One in ten COVID-19 patients could be infectious even after 10 days

WION Web Team
NEW DELHI Updated: Jan 18, 2022, 07:02 PM(IST)

Experts say that everyone is different in their ability to clear a virus from the body (representative image). Photograph:( The New York Times )

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One in ten people may still be infectious for SARS-CoV-2, the virus that causes COVID-19, after the 10 day quarantine period, according to a study.

Researchers in the United Kingdom discovered that even after a 10-day quarantine, some people who get SARS-CoV-2, the virus that causes COVID-19, can still transmit the infection to others.

The test identifies live virus levels and was used on people who had been diagnosed with COVID-19 using a traditional PCR test.

After 10 days, 13 percent of the 176 participants still had "clinically relevant" levels of live virus, with some demonstrating substantial levels for up to 68 days.

They believe this new test should be applied in settings where people are vulnerable to COVID-19 to stop the spread of the disease.

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"While this is a relatively small study, our results suggest that potentially active viruses may sometimes persist beyond a 10 day period, and could pose a potential risk of onward transmission," said Professor Lorna Harries, of the University of Exeter Medical School, who oversaw the study.

Furthermore, there was nothing clinically remarkable about these people, which means we wouldn't be able to predict who they were, Harries said.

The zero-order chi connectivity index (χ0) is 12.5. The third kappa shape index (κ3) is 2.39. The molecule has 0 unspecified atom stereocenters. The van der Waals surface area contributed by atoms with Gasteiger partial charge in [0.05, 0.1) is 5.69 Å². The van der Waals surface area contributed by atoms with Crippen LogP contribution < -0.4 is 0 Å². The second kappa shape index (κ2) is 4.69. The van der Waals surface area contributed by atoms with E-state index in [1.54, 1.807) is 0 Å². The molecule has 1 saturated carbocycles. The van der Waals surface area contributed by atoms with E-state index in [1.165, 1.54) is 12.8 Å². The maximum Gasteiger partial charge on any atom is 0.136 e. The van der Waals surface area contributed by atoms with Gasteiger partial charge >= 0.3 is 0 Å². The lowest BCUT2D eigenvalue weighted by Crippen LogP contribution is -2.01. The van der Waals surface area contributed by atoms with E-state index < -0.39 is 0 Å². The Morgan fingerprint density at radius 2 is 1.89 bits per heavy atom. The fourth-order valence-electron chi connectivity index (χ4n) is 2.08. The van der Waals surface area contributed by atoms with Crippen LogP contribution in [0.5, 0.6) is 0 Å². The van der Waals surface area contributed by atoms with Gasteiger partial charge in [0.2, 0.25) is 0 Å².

The presence of viral pieces is tested using traditional PCR techniques.

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These tests can indicate if someone has had the virus lately, but they can't tell if it's still active and the individual is contagious.

The test employed in the latest study, on the other hand, only yields a positive result when the virus is active and possibly transmittable. 

"In some settings, such as people returning to care homes after illness, people continuing to be infectious after ten days could pose a serious public health risk," said study lead author Merlin Davies, of the University of Exeter Medical School.

"We may need to ensure people in those settings have a negative active virus test to ensure people are no longer infectious," Davies added. 

(With inputs from agencies)

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